AFA-CWA delegates attended the union's Board of Directors' meeting this week in Los Angeles in conjunction with the OccuFLY event. CWA President Larry Cohen, Secretary-Treasurer Annie Hill, and CWA District 9 Vice President Jim Weitkamp joined in the rally alongside Flight Attendants and other airline workers at LAX, plus activists from LA Union, the Los Angeles Federation of Labor; CWA; NABET-CWA; UNITEHERE; Teamsters and others.

Activists protested the attack on airline workers' collective bargaining rights inserted in the Federal Aviation Administration reauthorization and passed by the House and Senate over the strong objection of CWA, AFA-CWA and 17 other unions. The demonstration also targeted corporate greed and excessive corporate compensation.

Maria Elena Durazo, LA Union's executive secretary-treasurer, said airport worker union groups, inspired by OccuFLY, and those who have taken a stand for social and economic justice, have formed the first ever LAX Labor Alliance to support collective bargaining rights and building opportunities for all Americans.

"The FAA reauthorization should be focused on addressing the pressing safety issues that will ensure that the U.S. aviation system remains the safest in the world. Instead, Congress has used this process to gratuitously attack American workers in order to satisfy corporate executives," said Veda Shook, AFA International President. "This controversial labor provision is nothing less than an attack by the 1% against the 99%. We saw it in Wisconsin and Ohio, now we see it for airline and rail workers who are simply seeking the benefits of collective bargaining or fighting to hang on to collective bargaining rights."

 

CWA, Transport Workers Union Form New Partnership

 

 

Larry Cohen_CWA-TWU

TWU Intl President James Little, second left, Executive Vice President Harry Lombardo, and Secretary Treasurer Joseph Gordon, right, with CWA President Larry Cohen, talk with CWA Executive Board members about a new partnership.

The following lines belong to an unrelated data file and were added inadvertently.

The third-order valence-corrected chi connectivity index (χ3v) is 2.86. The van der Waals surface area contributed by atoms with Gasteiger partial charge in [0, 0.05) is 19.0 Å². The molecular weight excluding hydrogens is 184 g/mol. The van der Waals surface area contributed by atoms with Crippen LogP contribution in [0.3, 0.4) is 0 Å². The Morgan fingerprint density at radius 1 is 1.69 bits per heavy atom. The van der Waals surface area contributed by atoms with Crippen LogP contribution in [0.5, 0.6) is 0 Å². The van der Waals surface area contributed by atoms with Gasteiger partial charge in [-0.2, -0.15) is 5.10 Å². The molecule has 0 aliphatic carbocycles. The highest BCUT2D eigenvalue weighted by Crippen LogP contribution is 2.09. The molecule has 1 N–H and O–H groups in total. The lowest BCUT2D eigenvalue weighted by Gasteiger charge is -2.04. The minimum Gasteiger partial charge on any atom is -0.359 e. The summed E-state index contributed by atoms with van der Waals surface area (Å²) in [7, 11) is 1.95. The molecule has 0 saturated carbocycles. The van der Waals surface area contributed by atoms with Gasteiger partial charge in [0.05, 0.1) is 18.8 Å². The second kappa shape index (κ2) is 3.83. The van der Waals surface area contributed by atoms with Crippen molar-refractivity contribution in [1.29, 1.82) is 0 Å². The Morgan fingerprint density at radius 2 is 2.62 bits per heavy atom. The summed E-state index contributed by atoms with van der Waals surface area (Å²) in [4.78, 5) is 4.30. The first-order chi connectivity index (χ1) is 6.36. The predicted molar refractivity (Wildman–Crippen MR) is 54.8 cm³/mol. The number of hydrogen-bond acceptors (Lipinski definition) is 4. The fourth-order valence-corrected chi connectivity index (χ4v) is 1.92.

The Transport Workers Union of America and CWA have voted to work together in a new affiliation. The new partnership was unanimously endorsed by the executive boards of both unions.

 

The two unions represent more than 120,000 airline workers and are joining forces to support bargaining and organizing at American Airlines and campaigns at other airlines.

In New York and Philadelphia, TWU members have been a big part of the fair contract fight by CWA and IBEW members at Verizon and Verizon Wireless. In the Midwest, where TWU represents transit workers and CWA represents university and public workers, there's a lot of common ground.

TWU International President James C. Little said the two unions shared "common values and principles that should intuitively benefit our members through working together." CWA President Larry Cohen said partnerships like this "are the only way we will make progress for workers."

TWU represents 130,000 workers in airlines, transit, rail, and gaming. CWA represents 700,000 workers in telecommunications, media, airlines, manufacturing, public service and health care.

 

Religious, Academic, Community Leaders Urge Verizon CEO to Bargain Fairly

Verizon CEO Lowell McAdam was put on notice this week by more than 150 leaders from the religious, higher education, and civil and workers' rights communities who said, it's time for Verizon to "do the right thing and negotiate a fair contract."